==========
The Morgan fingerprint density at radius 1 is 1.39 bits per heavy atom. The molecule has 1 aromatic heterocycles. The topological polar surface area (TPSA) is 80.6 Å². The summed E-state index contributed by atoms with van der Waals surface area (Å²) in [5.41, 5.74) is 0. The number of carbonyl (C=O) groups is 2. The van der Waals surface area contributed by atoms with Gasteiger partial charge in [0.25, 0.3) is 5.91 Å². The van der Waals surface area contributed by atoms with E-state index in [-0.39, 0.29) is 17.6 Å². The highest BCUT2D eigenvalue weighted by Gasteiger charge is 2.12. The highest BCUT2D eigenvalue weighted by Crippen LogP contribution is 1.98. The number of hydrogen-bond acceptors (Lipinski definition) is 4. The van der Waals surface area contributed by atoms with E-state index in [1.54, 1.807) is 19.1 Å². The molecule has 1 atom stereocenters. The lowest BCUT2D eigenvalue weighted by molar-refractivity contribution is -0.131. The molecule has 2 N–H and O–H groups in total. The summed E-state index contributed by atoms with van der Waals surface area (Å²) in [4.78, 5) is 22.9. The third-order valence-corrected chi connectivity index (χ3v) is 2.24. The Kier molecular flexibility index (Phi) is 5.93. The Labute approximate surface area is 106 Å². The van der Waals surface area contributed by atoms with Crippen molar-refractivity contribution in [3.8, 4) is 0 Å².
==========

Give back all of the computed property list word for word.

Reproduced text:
The Morgan fingerprint density at radius 1 is 1.39 bits per heavy atom. The molecule has 1 aromatic heterocycles. The topological polar surface area (TPSA) is 80.6 Å². The summed E-state index contributed by atoms with van der Waals surface area (Å²) in [5.41, 5.74) is 0. The number of carbonyl (C=O) groups is 2. The van der Waals surface area contributed by atoms with Gasteiger partial charge in [0.25, 0.3) is 5.91 Å². The van der Waals surface area contributed by atoms with E-state index in [-0.39, 0.29) is 17.6 Å². The highest BCUT2D eigenvalue weighted by Gasteiger charge is 2.12. The highest BCUT2D eigenvalue weighted by Crippen LogP contribution is 1.98. The number of hydrogen-bond acceptors (Lipinski definition) is 4. The van der Waals surface area contributed by atoms with E-state index in [1.54, 1.807) is 19.1 Å². The molecule has 1 atom stereocenters. The lowest BCUT2D eigenvalue weighted by molar-refractivity contribution is -0.131. The molecule has 2 N–H and O–H groups in total. The summed E-state index contributed by atoms with van der Waals surface area (Å²) in [4.78, 5) is 22.9. The third-order valence-corrected chi connectivity index (χ3v) is 2.24. The Kier molecular flexibility index (Phi) is 5.93. The Labute approximate surface area is 106 Å². The van der Waals surface area contributed by atoms with Crippen molar-refractivity contribution in [3.8, 4) is 0 Å².